Can’t you hear J. Edgar’s spiteful, malignant voice in the letter below? It feels like he typed it at his own typewriter, then handed it to an underling with the instructions, “Make it look like someone else wrote it.” We can’t know exactly what role Hoover took to compose this letter, but we know he hated Martin Luther King. We know Hoover wanted to see King gone. The anonymous letter below, sent in November 1964, was Hoover’s incredibly crude attempt to push King into killing himself. The letter didn’t work. Three and a half years later, in 1968, King’s enemies at the Department of Justice took more direct action.
At least history gives us more justice than Washington does. Just over fifty years after Hoover’s FBI delivered that letter, we celebrate Martin Luther King Day to honor a courageous, kind, and committed leader. Hoover, meanwhile, lies in his coffin, uncelebrated and rightly maligned. He took such care to polish up the FBI’s image, along with his own. He wanted everyone to think he and his G-men would come to the rescue whenever some evil doer dared to threaten public safety. He regarded King as one of those threats.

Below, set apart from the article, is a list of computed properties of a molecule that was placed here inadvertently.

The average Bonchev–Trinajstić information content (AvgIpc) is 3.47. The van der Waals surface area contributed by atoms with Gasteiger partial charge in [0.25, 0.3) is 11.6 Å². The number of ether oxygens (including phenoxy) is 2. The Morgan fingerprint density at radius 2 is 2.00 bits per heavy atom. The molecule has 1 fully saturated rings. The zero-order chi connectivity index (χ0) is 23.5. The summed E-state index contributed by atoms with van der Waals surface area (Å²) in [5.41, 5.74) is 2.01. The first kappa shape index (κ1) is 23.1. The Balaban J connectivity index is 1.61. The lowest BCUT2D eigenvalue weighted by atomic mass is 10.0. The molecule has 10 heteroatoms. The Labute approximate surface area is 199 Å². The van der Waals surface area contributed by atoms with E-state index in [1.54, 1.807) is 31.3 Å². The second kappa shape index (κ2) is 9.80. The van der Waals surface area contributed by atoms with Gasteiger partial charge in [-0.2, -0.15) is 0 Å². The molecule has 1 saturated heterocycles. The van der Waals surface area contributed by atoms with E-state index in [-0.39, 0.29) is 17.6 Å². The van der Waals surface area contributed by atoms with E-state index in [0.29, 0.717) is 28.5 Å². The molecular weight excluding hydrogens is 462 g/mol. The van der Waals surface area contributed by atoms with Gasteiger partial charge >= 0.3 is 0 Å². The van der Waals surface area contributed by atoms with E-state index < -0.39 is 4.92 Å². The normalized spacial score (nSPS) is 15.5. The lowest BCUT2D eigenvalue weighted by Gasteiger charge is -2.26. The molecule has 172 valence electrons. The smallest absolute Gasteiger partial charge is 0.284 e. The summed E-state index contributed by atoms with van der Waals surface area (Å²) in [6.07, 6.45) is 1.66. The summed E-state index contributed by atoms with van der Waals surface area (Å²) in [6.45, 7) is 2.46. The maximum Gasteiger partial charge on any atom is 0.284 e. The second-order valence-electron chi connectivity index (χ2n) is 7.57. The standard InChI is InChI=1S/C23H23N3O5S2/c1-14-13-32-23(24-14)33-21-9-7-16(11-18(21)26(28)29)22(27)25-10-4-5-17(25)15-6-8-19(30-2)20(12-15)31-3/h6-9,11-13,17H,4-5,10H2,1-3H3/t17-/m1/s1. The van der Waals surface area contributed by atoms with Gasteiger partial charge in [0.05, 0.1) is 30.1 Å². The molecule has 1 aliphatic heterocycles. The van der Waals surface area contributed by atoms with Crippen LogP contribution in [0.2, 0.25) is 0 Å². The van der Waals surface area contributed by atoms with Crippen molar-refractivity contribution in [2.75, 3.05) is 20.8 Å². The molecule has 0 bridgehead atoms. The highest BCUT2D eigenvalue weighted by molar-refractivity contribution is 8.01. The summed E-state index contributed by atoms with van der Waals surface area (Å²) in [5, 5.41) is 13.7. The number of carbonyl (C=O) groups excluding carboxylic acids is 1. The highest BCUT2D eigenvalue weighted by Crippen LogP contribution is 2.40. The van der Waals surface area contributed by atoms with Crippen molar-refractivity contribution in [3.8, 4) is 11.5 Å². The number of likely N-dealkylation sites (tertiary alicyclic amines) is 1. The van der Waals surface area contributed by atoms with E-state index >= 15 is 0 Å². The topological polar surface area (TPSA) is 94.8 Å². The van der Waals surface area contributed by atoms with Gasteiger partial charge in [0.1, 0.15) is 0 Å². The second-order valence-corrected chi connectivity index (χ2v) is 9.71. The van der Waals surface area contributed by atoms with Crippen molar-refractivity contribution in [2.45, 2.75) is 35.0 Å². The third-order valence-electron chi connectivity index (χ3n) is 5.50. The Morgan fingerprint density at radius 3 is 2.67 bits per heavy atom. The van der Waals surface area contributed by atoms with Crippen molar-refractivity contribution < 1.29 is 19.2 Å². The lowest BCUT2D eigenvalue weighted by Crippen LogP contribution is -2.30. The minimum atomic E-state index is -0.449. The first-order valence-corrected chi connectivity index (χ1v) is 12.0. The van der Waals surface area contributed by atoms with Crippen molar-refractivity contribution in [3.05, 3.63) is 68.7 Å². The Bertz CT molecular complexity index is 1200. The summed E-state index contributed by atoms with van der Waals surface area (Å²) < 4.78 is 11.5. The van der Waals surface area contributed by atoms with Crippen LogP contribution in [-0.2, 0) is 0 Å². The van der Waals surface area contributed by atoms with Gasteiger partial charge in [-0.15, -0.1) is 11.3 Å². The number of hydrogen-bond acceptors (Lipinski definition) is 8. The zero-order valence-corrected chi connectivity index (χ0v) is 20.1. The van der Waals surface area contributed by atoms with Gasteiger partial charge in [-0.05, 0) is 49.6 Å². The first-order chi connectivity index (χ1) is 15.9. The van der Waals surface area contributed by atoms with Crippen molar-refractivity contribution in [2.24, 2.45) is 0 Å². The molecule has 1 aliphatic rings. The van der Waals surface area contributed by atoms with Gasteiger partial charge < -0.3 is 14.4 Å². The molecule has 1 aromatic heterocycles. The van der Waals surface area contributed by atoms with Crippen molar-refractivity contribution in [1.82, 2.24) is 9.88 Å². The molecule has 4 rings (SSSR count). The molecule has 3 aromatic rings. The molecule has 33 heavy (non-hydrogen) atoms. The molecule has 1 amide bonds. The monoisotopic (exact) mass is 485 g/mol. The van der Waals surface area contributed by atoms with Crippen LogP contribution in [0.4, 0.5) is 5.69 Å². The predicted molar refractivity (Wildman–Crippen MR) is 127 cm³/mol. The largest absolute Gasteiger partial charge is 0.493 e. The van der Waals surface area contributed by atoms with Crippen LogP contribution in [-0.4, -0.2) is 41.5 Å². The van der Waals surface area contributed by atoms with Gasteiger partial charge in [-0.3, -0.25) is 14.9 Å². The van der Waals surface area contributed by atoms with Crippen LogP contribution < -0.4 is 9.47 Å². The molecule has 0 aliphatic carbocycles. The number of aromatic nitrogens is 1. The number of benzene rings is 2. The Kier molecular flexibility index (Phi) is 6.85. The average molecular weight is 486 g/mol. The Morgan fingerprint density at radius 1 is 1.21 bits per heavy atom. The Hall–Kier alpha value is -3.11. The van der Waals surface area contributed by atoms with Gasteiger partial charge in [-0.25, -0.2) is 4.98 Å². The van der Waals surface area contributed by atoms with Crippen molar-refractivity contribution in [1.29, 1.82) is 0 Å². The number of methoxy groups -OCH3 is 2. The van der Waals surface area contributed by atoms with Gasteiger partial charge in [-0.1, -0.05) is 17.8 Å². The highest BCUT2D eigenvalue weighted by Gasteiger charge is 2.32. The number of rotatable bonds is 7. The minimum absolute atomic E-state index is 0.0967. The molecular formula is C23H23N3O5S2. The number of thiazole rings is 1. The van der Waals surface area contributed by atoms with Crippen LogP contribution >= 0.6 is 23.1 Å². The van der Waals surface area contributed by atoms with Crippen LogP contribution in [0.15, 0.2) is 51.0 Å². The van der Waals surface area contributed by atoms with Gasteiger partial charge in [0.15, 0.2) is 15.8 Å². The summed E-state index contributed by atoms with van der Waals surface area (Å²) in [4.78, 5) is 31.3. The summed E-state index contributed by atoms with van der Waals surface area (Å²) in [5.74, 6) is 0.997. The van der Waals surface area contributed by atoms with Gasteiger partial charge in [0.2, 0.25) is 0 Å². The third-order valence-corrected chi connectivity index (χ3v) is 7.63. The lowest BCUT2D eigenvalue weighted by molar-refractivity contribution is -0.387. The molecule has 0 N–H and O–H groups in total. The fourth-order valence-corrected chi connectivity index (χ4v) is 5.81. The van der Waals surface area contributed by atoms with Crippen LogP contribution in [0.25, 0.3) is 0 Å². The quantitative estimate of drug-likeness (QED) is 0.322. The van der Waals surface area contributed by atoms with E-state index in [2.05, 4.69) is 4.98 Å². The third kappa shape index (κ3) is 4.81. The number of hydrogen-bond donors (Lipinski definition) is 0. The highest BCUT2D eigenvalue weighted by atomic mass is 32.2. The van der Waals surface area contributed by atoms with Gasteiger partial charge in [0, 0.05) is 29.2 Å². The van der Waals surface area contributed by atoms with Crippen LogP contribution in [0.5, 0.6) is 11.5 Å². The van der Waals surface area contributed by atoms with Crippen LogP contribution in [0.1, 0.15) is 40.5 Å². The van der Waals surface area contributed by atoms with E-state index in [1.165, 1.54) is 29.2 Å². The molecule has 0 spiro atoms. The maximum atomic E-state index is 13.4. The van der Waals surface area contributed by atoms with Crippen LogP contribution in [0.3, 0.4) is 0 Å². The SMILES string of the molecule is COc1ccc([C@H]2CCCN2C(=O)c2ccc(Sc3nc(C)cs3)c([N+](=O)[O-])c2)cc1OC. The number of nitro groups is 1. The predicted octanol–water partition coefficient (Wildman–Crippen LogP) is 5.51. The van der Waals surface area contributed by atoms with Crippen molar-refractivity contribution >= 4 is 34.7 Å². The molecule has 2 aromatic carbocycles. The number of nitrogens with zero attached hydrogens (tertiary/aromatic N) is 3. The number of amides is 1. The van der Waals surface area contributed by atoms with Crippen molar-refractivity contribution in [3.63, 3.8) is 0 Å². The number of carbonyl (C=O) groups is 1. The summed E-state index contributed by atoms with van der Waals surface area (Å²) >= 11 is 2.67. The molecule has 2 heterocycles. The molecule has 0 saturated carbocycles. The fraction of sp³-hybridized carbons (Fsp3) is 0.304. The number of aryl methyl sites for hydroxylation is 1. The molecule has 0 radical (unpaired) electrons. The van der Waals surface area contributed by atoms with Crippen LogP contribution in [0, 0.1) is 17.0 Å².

Instead, Hoover threatened all of us with his power, secrecy, and malevolent machinations. Over time, he became the nation’s most potent threat to public safety. He built an agency, like an incubated nightmare in the police state we now witness, that would be laughable if it weren’t so criminal. He spent his time spying on King, nurturing hate for a good man. He wanted to get the goods on King, so he could write letters like the one above!
Now one man is a villain, and the other is a hero. When we honor our heroes, we become like them. Blessed Martin Luther King Day.